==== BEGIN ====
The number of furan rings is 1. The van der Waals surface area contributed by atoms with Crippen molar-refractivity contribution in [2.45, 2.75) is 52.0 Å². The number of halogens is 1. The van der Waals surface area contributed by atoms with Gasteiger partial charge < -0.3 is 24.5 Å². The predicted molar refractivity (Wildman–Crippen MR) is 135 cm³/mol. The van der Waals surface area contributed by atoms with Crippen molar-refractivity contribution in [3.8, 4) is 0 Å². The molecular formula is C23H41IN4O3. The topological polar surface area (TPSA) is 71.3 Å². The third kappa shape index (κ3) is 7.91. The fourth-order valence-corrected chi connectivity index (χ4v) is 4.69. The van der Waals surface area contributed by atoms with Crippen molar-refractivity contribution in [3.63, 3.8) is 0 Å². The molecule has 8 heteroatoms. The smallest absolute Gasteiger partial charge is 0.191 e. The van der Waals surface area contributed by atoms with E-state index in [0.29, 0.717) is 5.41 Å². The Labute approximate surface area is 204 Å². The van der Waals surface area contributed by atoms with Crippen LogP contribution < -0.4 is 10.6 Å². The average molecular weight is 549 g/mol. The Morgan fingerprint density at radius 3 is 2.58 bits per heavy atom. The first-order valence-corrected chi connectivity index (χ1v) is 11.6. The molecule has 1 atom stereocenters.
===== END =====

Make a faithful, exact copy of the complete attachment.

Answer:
The number of furan rings is 1. The van der Waals surface area contributed by atoms with Crippen molar-refractivity contribution in [2.45, 2.75) is 52.0 Å². The number of halogens is 1. The van der Waals surface area contributed by atoms with Gasteiger partial charge < -0.3 is 24.5 Å². The predicted molar refractivity (Wildman–Crippen MR) is 135 cm³/mol. The van der Waals surface area contributed by atoms with Crippen molar-refractivity contribution in [3.8, 4) is 0 Å². The molecular formula is C23H41IN4O3. The topological polar surface area (TPSA) is 71.3 Å². The third kappa shape index (κ3) is 7.91. The fourth-order valence-corrected chi connectivity index (χ4v) is 4.69. The van der Waals surface area contributed by atoms with Crippen molar-refractivity contribution in [3.63, 3.8) is 0 Å². The molecule has 8 heteroatoms. The smallest absolute Gasteiger partial charge is 0.191 e. The van der Waals surface area contributed by atoms with E-state index in [0.29, 0.717) is 5.41 Å². The Labute approximate surface area is 204 Å². The van der Waals surface area contributed by atoms with Crippen LogP contribution < -0.4 is 10.6 Å². The average molecular weight is 549 g/mol. The Morgan fingerprint density at radius 3 is 2.58 bits per heavy atom. The first-order valence-corrected chi connectivity index (χ1v) is 11.6. The molecule has 1 atom stereocenters.